Insurance companies are delighted to take our money against the promise that they will, in fact, insure us, but then when it comes time to actually live up to their end of the bargain, they have a knack for figuring out how to weasel out.
And frequently, when the little consumer David goes up against the insurance company Goliath, Goliath wins, or at least thinks it has won.
I am thinking about my friend Rhonda, who lives in Northern California who paid... and paid... and paid... one very well known insurance company for 20 years, and then when she went to file a claim that should have been covered, suddenly it wasn’t. She did not take this laying down...
But she didn’t win. And I think the insurance company didn’t win, either. The insurance company was rather shortsighted in refusing to pay. Think about it, because they obviously didn't: They had collected far more thousands of dollars from her and her husband during the 20 years that they had been customers than the company would have had to pay out by honoring the claim. And the company would have kept my friend as a customer and gone on to collect probably many more thousands of dollars.
So yeah, they skated on paying the $2600 bill to fix the car, but now another insurance company will be getting their money.
Our church also went up against an insurance giant when it refused to honor a claim that we filed, but we fared quite a bit better, when the dust of the battle finally settled. About 15 years ago the company was happy to write a policy on the church building “as it was.” Then, about 2 years ago, an ice storm came through this area that caused extensive damage to many buildings, including the interior structure of the church roof. The contractor we hired to give us an estimate said the entire roof structure would have to be taken off and replaced, and it was going to cost $30,000.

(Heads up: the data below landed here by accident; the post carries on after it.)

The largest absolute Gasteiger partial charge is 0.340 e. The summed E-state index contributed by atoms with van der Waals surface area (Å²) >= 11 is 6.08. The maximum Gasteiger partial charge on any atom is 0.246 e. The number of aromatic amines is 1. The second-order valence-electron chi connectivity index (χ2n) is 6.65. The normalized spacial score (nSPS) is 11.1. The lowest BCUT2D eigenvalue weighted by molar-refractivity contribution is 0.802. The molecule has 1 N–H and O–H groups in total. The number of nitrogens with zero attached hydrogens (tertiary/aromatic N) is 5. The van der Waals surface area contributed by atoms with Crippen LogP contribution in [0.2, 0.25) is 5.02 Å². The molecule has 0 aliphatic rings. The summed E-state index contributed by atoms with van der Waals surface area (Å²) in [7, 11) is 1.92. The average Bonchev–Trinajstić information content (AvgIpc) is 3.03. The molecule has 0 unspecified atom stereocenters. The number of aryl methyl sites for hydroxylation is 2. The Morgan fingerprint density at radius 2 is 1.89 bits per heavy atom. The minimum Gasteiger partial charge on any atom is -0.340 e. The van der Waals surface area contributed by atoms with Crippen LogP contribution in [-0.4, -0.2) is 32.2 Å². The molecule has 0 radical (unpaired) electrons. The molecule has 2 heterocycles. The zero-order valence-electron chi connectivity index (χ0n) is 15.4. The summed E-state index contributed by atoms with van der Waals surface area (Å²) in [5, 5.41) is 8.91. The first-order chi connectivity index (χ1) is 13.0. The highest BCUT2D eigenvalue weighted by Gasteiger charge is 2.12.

We presented the estimate to the insurance company, and they offered us $1500.
Nope. That wasn’t going to happen.
So things went back and forth for a while, and we were forced into an arbitration agreement with a court-appointed mediator.
In the meantime, the church had to borrow $30,000 to pay the contractor to make the repairs before the entire roof collapsed into the auditorium. For a while before the repairs could commence because of weather, steel cables were stretched across the auditorium to make sure the walls didn’t move.
And the arbitrator decided that, yes, the insurance company had to pay... but only $10,000.
Nope, that wasn’t going to happen either.
So, this little David got himself a good sling (a very good attorney), who wrote some letters (5 smooth stones), and about 2 weeks ago, the insurance company sent us a check for $29,000. And the attorney only charged the church about $500 for his services.